# Turbulence free-stream boundary conditions

(Difference between revisions)
 Revision as of 23:52, 28 September 2006 (view source)Eagle (Talk | contribs)← Older edit Revision as of 07:03, 29 September 2006 (view source)Jola (Talk | contribs) m (Reverted edit of Eagle, changed back to last version by Jola)Newer edit → Line 40: Line 40: Where $C_\mu$ is a turbulence model constant which usually has a value of $0.09$, $k$ is the turbulent energy and $l$ is the [[turbulent length scale]] Where $C_\mu$ is a turbulence model constant which usually has a value of $0.09$, $k$ is the turbulent energy and $l$ is the [[turbulent length scale]] - *[http://malibu_hotels-nzng.wildofporn.com/index.html http://malibu_hotels-nzng.wildofporn.com/index.html: Information to help you plan your vacation in Malibu.] + ====From the eddy viscosity ratio==== ====From the eddy viscosity ratio====

## Revision as of 07:03, 29 September 2006

In most CFD simulations it is necessary to specify values of the turbulence variables at the inlets. For example, if you are using a $k-\epsilon$ model you have to specify values of $k$ and $\epsilon$ at the inlets. This is often difficult and a source of uncertainty since the incoming turbulence is rarely known exactly. Most often you are forced to make a more or less educated guess of the incoming turbulence.

Estimating the turbulence model variables, like turbulent energy, dissipation or Reynolds stresses, directly is often difficult. Instead it is easier to think in terms of variables like the incoming turbulence intensity and turbulent length scale or eddy viscosity ratio. These properties are more intuitive to understand and can more easily be related to physical characteristics of the problem. For some guidelines on how these variables can be estimated see the respective CFD-Wiki page describing them.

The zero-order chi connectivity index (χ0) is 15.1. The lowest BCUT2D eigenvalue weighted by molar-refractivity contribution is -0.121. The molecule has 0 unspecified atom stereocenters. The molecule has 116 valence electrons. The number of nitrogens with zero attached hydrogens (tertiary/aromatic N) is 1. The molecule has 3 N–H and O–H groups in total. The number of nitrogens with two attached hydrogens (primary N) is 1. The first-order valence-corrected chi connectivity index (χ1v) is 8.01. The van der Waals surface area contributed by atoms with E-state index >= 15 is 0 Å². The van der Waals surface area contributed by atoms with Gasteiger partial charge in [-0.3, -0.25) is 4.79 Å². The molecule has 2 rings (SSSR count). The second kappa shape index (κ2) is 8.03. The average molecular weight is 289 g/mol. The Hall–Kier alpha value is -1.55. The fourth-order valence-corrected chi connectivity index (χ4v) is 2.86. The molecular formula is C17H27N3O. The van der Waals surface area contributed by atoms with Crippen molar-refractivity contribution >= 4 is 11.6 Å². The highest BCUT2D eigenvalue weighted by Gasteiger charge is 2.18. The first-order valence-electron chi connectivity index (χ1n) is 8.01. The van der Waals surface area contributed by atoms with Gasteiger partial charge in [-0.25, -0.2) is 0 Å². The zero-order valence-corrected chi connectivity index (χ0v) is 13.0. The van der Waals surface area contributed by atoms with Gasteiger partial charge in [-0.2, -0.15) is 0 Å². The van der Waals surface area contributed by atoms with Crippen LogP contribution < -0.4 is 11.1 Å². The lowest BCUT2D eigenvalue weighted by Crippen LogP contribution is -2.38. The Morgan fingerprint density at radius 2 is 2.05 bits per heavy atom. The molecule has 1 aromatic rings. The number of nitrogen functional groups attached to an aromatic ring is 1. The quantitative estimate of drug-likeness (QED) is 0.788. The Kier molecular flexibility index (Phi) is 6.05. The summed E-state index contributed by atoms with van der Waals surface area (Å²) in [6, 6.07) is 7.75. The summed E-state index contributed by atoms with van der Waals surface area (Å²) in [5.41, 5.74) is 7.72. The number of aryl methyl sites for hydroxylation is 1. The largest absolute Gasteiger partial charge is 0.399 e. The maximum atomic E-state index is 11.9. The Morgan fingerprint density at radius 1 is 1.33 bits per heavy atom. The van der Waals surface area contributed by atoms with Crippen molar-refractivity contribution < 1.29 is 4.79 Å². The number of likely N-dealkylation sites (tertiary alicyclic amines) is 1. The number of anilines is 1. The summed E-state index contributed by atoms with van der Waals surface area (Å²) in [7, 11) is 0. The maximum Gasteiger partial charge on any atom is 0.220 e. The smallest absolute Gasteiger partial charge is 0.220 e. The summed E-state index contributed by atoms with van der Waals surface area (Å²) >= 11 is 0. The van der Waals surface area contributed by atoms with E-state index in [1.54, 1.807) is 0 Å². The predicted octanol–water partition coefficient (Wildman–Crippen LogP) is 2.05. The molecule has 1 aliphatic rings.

## Formulas for computing the turbulence model variables

Once an appropriate turbulence intensity and turbulent length scale or eddy viscosity ratio has been estimated the primitive turbulence model variables can be computed from the following formulas:

### Turbulent energy

The turbulent energy, $k$, can be computed as:

$k = \frac{3}{2} \; (U \, I)^2$

Where $U$ is the mean flow velocity and $I$ is the turbulence intensity.

### Dissipation rate

The turbulent dissipation rate, $\epsilon$, can be computed using the following formulas:

#### From the turbulent length scale

$\epsilon = C_\mu^\frac{3}{4} \, \frac{k^\frac{3}{2}}{l}$

Where $C_\mu$ is a turbulence model constant which usually has a value of $0.09$, $k$ is the turbulent energy and $l$ is the turbulent length scale

#### From the eddy viscosity ratio

$\epsilon = C_\mu \, \frac{\rho \, k^2}{\mu} \, (\frac{\mu_t}{\mu})^{-1}$

Where $C_\mu$ is a turbulence model constant which usually has a value of $0.09$, $k$ is the turbulent energy, $\rho$ is the density, $\mu$is the molecular dynamic viscosity and $\frac{\mu_t}{\mu}$ is the eddy viscosity ratio.

### Specific dissipation rate

The specific turbulent dissipation rate, $\omega$, can be computed using the following formulas:

#### From the turbulent length scale

$\omega = C_\mu^{-\frac{1}{4}} \, \frac{\sqrt{k}}{l}$

Where $C_\mu$ is a turbulence model constant which usually has a value of $0.09$, $k$ is the turbulent energy and $l$ is the turbulent length scale

#### From the eddy viscosity ratio

$\omega = \frac{\rho \, k}{\mu} \, (\frac{\mu_t}{\mu})^{-1}$

Where $k$ is the turbulent energy, $\rho$ is the density, $\mu$is the molecular dynamic viscosity and $\frac{\mu_t}{\mu}$ is the eddy viscosity ratio.